Each could use the other’s companionship even though neither moved there to be near. So, each could use the other’s forbearance too. On that, I think, they could count. I can see them doing some fishing together, working projects that are too hard for one man, keeping an eye out for each other. Cooking for two might be something Trond is willing to do, maybe even twice a week and on special occasions.

Well, we don’t get to see much of that. So, I wonder, what is Lars doing in that story? He intensifies Trond’s loss of a father. Yes, it is a greater loss when your dad fathers another man’s son even if just for a while. It raises our curiosity about the father’s life after Trond returns to Oslo.  If Jon had returned to find Trond’s father still there (his mother was, we know), I don’t think it would make sense for him to demand the farm. Are we, then, to think that he had died? Left? Or was he just living up stream still? (In that case, would he have been a father to Lars? Lars calls him “my stepfather” during the account of the dog shooting). I am not sure which is most likely.  We don’t really have to know.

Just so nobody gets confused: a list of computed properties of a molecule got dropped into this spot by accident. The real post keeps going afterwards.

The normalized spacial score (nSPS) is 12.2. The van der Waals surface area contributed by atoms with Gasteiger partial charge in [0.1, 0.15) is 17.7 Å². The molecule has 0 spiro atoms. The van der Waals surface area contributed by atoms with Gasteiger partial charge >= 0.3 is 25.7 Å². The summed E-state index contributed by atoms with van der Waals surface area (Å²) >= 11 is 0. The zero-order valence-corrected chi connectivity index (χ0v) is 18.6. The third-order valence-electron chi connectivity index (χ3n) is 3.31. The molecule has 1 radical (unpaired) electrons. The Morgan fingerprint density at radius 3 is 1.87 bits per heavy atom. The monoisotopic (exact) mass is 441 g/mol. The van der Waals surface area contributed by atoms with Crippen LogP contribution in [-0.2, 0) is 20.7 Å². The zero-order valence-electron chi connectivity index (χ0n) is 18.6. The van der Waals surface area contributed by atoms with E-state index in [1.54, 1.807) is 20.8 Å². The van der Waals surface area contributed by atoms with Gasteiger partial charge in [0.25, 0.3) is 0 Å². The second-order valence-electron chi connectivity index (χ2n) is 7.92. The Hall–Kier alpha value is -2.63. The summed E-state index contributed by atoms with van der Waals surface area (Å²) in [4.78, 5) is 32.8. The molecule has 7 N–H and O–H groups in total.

But Lars is doing something else here. If it were just Trond who was suffering a loss – even though he was the boy in the golden trousers and lived a full live, albeit not without tragedy – alone, the story would be about an individual. More about him, less about us.

But there Lars is. He lived a life parallel to Trond in loss and suffering. He was booted out, young. He did not return. He also lost a father and, like Trond, a sibling (twice).  This makes the book more a tale of two men whose lives intertwined briefly but significantly.